The Voice Kit ships out to all MagPi Magazine subscribers on May 4, 2017, and the parts list, assembly instructions, source code, as well as suggested extensions are available on AIY Projects website. The complete kit is also for sale at over 500 Barnes & Noble stores nationwide, as well as UK retailers WH Smith, Tesco, Sainsburys, and Asda.

We are excited to see what you build with the Voice Kit on Android Things. We also encourage you to join Google's IoT Developers Community and Google Assistant SDK Developers on Google+, a great resource to keep up to date and discuss ideas with other developers.

AIY Projects: Do-it-yourself AI for Makers

Posted by Billy Rutledge, Director of AIY Projects
Our teams are continually inspired by how Makers use Google technology to do crazy, cool new things. Things we would've never imagined doing ourselves, things that solve real world problems. After talking to Maker community members, we learned that many were interested in using artificial intelligence in projects, but didn't know where to begin. To address this gap, we're launching AIY Projects: do-it-yourself artificial intelligence for Makers.
With AIY Projects, Makers can use artificial intelligence to make human-to-machine interaction more like human-to-human interactions. We'll be releasing a series of reference kits, starting with voice recognition. The speech recognition capability in our first project could be used to:
  • Replace physical buttons and digital displays (those are so 90's) on household appliances and consumer electronics (imagine a coffee machine with no buttons or screen -- just talk to it)
  • Replace smartphone apps to control devices (those are so 2000's) on connected devices (imagine a connected light bulb or thermostat -- just talk to them)
  • Add voice recognition to assistive robotics (e.g. for accessibility) -- just talk to the robot as a simplified programming interface, e.g. "tell me what's in this room or "tell me when you see the mail-carrier come to the door"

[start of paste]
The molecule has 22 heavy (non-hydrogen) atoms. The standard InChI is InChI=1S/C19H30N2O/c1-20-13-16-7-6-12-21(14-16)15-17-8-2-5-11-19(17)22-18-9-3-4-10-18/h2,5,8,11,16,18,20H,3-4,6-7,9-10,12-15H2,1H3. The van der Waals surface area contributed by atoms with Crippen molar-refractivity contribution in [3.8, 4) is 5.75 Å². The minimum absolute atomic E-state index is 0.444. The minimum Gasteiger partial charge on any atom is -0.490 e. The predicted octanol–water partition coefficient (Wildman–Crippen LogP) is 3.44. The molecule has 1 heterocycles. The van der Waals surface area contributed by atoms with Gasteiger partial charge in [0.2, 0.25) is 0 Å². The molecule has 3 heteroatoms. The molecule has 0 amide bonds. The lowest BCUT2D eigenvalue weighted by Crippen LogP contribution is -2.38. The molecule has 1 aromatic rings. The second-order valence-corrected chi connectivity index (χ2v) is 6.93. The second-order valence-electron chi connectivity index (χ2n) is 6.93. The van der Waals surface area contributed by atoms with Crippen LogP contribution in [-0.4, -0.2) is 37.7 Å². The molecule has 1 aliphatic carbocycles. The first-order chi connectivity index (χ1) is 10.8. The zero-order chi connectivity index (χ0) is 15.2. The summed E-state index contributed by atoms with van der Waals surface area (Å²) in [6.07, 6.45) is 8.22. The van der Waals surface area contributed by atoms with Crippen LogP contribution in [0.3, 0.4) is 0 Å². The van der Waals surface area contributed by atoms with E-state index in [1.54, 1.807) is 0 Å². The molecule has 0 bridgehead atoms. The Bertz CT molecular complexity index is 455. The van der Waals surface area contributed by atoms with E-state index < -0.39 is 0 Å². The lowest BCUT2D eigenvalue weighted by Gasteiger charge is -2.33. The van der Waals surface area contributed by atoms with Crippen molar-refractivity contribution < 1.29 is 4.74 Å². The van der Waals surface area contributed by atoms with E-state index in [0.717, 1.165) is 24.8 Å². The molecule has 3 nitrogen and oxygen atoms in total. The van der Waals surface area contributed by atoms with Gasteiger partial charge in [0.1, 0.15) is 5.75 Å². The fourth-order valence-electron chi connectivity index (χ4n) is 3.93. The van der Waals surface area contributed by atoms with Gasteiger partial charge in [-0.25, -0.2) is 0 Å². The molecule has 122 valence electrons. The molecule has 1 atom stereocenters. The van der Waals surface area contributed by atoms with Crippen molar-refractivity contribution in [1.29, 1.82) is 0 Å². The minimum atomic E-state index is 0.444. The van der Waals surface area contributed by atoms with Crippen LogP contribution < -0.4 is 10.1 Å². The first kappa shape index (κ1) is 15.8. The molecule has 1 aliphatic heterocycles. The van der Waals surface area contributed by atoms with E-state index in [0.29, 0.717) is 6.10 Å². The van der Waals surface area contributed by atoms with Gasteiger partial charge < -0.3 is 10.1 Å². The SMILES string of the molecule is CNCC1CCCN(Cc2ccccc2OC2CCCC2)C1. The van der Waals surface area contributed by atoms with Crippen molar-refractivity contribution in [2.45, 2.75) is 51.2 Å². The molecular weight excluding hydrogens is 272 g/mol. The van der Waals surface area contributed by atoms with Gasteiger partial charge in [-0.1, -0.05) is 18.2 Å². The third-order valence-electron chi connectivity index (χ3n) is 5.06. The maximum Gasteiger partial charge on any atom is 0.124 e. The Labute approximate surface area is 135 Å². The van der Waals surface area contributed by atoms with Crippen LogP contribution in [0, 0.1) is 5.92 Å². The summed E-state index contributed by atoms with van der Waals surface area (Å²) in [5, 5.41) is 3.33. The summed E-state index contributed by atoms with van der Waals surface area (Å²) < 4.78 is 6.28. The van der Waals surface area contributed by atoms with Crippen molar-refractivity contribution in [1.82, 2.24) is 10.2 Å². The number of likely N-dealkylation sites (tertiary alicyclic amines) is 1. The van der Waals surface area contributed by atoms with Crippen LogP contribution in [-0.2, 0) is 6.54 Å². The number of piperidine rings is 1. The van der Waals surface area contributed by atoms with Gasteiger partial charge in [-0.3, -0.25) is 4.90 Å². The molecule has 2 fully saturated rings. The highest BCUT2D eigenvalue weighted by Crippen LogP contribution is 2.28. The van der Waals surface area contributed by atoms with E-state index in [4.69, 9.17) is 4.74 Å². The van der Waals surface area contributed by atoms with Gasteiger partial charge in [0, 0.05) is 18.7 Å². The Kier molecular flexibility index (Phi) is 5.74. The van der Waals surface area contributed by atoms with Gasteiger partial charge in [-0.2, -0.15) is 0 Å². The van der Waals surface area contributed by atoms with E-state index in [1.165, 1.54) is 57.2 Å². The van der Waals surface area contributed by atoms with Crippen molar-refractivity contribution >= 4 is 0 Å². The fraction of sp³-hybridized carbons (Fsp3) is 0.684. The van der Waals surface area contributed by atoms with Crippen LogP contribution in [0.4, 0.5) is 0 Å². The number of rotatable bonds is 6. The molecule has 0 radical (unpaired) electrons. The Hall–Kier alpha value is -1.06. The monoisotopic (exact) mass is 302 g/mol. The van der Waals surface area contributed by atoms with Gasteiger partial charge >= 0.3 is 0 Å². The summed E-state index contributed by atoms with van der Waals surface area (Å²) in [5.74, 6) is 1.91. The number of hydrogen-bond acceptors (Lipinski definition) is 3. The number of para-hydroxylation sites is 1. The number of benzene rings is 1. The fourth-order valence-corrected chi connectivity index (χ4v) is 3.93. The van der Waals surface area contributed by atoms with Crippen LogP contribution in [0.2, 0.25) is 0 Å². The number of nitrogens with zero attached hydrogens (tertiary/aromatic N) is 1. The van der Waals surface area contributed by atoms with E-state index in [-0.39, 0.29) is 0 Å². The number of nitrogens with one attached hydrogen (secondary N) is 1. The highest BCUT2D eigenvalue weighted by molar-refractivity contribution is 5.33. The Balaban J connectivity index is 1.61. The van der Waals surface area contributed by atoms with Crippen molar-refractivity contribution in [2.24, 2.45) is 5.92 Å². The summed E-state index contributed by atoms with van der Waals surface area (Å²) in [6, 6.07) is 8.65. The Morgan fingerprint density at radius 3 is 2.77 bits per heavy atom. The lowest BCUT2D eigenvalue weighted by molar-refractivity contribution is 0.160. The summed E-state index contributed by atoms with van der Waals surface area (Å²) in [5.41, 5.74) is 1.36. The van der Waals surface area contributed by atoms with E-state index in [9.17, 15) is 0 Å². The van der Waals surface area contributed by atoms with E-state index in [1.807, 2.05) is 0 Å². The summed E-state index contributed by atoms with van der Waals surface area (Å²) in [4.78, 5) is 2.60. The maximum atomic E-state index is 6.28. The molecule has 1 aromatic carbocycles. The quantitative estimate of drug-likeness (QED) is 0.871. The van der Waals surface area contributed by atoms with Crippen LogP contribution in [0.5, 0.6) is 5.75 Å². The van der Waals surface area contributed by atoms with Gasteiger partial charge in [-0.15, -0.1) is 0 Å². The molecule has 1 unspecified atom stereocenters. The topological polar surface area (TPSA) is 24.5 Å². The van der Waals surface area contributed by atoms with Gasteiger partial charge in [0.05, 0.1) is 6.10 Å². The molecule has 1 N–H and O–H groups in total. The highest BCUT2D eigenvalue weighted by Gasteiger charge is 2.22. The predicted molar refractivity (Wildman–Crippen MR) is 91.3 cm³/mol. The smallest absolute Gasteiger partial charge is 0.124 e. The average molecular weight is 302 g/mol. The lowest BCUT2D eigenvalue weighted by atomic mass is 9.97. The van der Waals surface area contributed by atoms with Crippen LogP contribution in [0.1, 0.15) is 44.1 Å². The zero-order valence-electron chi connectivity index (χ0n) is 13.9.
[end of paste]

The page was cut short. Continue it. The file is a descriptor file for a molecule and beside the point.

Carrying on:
Fully assembled Voice Kit.
The first open source reference project is the Voice Kit: instructions to build a Voice User Interface (VUI) that can use cloud services (like the new Google Assistant SDK or Cloud Speech API) or run completely on-device. This project extends the functionality of the most popular single board computer used for digital making - the Raspberry Pi.
Everything that comes in the Voice Kit.

The included Voice Hardware Accessory on Top (HAT) contains hardware for audio capture and playback: easy-to-use connectors for the dual mic daughter board and speaker, GPIO pins to connect low-voltage components like micro-servos and sensors, and an optional barrel connector for dedicated power supply. It was designed and tested with the Raspberry Pi 3 Model B.
Alternately, Developers can run Android Things on the Voice Kit with full functionality - making it easy to prototype Internet-of-Things devices and scale to full commercial products with several turnkey hardware solutions available (including Intel Edison, NXP Pico, and Raspberry Pi 3). Download the latest Android Things developer preview to get started.
Close up of the Voice HAT accessory board.


Making with the Google Assistant SDK
The Google Assistant SDK developer preview was released last week. It's enabled by default, and brings the Google Assistant to your Voice Kit: including voice control, natural language understanding, Google's smarts, and more.
In combination with the rest of the Voice Kit, we think the Google Assistant SDK will provide you many creative opportunities to build fun and engaging projects. Makers have already started experimenting with the SDK - including building a mocktail maker.


The Voice Kit ships out to all MagPi Magazine subscribers on May 4, 2017, and we've published a parts list, assembly instructions, source code and suggested extensions to our website: aiyprojects.withgoogle.com. The complete kit is also for sale at over 500 Barnes & Noble stores nationwide, as well as UK retailers WH Smith, Tesco, Sainsburys, and Asda.
This is just the first AIY Project. There are more in the works, but we need to know how you'd like to incorporate AI into your own projects. Visit hackster.io to share your experiences and discuss future projects. Use #AIYprojects on social media to help us find your inventions. And if you happen to be at the San Mateo Maker Faire on May 19-21, 2017, stop by the Google pavilion to give us feedback.